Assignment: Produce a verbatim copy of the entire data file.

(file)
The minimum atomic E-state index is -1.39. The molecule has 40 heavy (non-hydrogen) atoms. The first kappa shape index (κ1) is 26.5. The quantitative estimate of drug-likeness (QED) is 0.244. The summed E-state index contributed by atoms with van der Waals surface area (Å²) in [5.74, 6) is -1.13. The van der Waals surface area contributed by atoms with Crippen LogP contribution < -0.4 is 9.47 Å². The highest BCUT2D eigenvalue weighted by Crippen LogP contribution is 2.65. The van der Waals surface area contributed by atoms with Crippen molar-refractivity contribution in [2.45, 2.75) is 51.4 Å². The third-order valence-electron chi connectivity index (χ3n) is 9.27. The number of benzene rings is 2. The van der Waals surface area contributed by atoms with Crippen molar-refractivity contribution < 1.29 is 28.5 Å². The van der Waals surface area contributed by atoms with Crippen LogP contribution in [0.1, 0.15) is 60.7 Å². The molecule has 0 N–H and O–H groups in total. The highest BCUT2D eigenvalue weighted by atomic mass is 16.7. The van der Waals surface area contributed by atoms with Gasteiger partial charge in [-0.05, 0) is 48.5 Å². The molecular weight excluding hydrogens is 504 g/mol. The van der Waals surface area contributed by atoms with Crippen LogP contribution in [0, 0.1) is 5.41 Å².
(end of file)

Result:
The minimum atomic E-state index is -1.39. The molecule has 40 heavy (non-hydrogen) atoms. The first kappa shape index (κ1) is 26.5. The quantitative estimate of drug-likeness (QED) is 0.244. The summed E-state index contributed by atoms with van der Waals surface area (Å²) in [5.74, 6) is -1.13. The van der Waals surface area contributed by atoms with Crippen LogP contribution < -0.4 is 9.47 Å². The highest BCUT2D eigenvalue weighted by Crippen LogP contribution is 2.65. The van der Waals surface area contributed by atoms with Crippen molar-refractivity contribution in [2.45, 2.75) is 51.4 Å². The third-order valence-electron chi connectivity index (χ3n) is 9.27. The number of benzene rings is 2. The van der Waals surface area contributed by atoms with Crippen molar-refractivity contribution < 1.29 is 28.5 Å². The van der Waals surface area contributed by atoms with Crippen LogP contribution in [0.1, 0.15) is 60.7 Å². The molecule has 0 N–H and O–H groups in total. The highest BCUT2D eigenvalue weighted by atomic mass is 16.7. The van der Waals surface area contributed by atoms with Gasteiger partial charge in [-0.05, 0) is 48.5 Å². The molecular weight excluding hydrogens is 504 g/mol. The van der Waals surface area contributed by atoms with Crippen LogP contribution in [0, 0.1) is 5.41 Å².